Gilad Erdan Handed the anti-BDS Mantle

Israeli officials note that while the boycott movement has inflicted little damage so far, it is picking up steam.

Emil Salman

Gilad Erdan, who in addition to being information minister and public security minister is also strategic affairs minister, is creating a unit in the latter ministry to combat foreign efforts to boycott Israel. Erdan has been formally given the green light to handle the issue, as well as a budget, according to diplomatic sources.

The Boycott, Divestment and Sanctions movement has increased its public profile recently, notably over the European Unions move to require origin labeling for products from West Bank Jewish settlements. BDS activists are also leading efforts to get United States colleges and universities to divest from companies that have business ties with Israel, including firms with a presence in West Bank settlements or that do business with the Israel Defense Forces.

Israeli officials say that while the BDS movement has had only a marginal impact so far, it seems to be gathering support over a feeling in many Western countries that Prime Minister Benjamin Netanyahus new government is unlikely to vigorously pursue peace talks with the Palestinians. If not a present threat, BDS is seen as a potential future strategic threat.

The boycott has been around in various forms for decades, and in earlier years centered on a refusal in the Arab world to do business with companies that conduct business in Israel. Confronted with the choice of Arab business or the benefit of a presence in a Jewish state that had a small, generally poor population at the time, for some companies the decision was to opt for commerce with the Arab world. That boycott faded by the 1990s, particularly after Israel and the Palestine Liberation Organization signed the first Oslo Accords in 1993.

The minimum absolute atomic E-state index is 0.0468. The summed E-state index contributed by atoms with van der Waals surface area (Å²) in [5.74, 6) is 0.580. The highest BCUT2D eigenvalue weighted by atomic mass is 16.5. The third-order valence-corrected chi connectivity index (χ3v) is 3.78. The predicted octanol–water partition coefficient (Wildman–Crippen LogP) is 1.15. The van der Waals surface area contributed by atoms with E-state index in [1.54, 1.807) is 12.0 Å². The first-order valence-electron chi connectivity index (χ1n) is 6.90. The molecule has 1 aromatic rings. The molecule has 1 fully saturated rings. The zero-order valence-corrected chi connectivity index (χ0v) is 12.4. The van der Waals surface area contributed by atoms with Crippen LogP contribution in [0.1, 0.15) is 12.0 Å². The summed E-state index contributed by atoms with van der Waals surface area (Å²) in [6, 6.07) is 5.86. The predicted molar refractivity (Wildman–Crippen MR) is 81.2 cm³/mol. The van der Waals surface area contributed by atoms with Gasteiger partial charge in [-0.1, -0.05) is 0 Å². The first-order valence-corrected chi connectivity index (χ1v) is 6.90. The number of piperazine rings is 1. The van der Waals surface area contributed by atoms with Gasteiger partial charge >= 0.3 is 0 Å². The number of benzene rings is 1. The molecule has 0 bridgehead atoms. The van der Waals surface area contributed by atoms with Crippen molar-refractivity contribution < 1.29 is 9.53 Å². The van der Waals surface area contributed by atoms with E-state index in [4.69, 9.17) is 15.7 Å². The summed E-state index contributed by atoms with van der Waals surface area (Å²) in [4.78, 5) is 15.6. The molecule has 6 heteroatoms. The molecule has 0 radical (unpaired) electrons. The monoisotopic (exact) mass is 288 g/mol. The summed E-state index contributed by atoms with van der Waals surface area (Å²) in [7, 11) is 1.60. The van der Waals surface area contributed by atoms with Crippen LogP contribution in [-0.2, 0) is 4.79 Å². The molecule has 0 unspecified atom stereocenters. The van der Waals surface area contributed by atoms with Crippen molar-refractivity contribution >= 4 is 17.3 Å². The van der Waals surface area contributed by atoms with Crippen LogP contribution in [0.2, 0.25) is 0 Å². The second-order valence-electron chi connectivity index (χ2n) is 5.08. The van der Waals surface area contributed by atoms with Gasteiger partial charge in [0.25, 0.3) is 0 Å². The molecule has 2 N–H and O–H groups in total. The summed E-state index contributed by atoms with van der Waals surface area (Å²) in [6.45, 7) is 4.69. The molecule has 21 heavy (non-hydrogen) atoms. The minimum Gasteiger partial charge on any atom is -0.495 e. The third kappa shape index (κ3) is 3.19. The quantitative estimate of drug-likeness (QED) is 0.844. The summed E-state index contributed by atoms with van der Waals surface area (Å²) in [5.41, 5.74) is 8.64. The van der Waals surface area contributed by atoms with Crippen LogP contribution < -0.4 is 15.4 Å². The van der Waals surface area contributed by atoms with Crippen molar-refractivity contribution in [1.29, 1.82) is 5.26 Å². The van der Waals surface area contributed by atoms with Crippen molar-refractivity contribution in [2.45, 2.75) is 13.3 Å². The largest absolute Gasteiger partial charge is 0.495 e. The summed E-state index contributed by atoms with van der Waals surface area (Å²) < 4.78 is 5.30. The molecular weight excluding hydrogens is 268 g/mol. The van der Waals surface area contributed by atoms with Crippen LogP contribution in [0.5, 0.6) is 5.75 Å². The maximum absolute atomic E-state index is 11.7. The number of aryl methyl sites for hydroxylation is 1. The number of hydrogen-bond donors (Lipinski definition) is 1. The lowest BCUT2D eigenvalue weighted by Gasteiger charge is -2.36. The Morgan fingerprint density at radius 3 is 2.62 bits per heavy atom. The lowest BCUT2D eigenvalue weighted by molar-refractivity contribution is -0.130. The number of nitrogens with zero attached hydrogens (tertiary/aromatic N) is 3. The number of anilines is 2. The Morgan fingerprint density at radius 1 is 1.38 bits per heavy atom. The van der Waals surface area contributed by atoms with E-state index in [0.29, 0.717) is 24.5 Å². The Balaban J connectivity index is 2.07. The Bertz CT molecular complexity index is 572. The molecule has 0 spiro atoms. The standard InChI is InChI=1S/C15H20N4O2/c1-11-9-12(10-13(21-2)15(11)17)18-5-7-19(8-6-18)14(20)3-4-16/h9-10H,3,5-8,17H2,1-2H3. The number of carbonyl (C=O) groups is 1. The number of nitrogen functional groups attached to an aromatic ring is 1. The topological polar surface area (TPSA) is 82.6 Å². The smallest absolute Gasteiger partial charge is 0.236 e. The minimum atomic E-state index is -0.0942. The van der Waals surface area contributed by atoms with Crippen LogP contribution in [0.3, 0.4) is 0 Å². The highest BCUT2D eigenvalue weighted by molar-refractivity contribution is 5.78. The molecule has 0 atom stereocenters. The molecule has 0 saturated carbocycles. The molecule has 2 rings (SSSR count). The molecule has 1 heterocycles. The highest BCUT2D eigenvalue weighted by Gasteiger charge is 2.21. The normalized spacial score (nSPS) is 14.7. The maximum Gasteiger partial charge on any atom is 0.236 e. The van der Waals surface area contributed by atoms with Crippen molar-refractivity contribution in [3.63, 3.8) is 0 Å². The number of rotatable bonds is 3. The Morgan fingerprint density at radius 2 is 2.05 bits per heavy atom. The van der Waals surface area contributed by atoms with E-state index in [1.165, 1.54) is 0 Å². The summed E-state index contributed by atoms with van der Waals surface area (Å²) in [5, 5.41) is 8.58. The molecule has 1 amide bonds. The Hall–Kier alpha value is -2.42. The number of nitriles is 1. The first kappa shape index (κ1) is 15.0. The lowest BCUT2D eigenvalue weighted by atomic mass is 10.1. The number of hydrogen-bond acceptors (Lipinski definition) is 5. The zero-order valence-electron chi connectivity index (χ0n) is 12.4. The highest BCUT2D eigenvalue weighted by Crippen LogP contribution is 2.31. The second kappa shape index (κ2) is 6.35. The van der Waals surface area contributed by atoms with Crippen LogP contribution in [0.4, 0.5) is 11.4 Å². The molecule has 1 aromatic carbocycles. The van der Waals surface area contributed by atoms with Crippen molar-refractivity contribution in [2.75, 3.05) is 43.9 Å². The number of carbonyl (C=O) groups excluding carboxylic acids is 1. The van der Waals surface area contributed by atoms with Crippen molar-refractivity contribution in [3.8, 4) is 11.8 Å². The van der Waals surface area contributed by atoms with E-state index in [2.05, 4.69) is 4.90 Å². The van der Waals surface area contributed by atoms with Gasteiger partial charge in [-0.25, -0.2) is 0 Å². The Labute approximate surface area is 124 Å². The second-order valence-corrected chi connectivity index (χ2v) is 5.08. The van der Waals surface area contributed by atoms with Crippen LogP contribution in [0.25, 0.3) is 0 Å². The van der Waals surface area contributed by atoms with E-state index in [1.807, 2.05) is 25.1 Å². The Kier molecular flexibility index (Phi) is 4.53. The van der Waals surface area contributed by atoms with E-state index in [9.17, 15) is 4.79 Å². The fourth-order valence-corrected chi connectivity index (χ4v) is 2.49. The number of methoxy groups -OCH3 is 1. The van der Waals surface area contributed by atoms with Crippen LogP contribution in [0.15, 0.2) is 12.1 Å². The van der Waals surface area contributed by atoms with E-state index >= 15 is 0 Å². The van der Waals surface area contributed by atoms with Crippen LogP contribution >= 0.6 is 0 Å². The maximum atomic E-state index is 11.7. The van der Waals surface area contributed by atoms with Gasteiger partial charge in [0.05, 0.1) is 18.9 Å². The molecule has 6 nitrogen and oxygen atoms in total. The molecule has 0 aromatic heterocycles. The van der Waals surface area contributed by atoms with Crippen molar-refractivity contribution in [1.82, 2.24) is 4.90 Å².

The newer incarnation of the boycott is the BDS movement, which has also resulted in raucous demonstrations in front of Israeli offices and stores selling merchandise made in the settlements.

The Europeans have excluded products produced in West Bank settlements, which are outside the sovereign territory of the State of Israel, from liberalized trade provisions that commerce between EU countries and Israel normally enjoy. In addition, the settlement labeling provision is expected to come into force in the coming months so that consumers can identify such products more easily. Nonetheless, a spokesperson in Israel for the European Commission told TheMarker that the EU is officially opposed to boycotts of any kind, including anti-Israeli boycotts.

The most recent controversy over the prospect of overseas businesses pulling out of Israel came with comments made in Cairo last week by Stephane Richard (see further coverage below), CEO of Orange S.A., the firm that used to be known as France Telecom. He reportedly said that he would pull the use of the Orange brand by Israel cellular service provider Partner Communications tomorrow if it wouldnt cost the company major sums in legal damages. Richard later apologized for any offense caused, and his company explained that he was referring to a corporate decision that the Orange brand not be used by firms that Orange S.A. doesnt own, rather than any anti-Israel animosity.

In response to the flap, however, an emergency anti-boycott summit was convened in the American Jewish community by Las Vegas gambling magnate Sheldon Adelson, a major supporter of Republican candidates in the U.S. and the Netanyahu government, and by Israeli-American entertainment mogul Haim Saban, a Democratic party supporter who has a controlling interest in Partner Communications.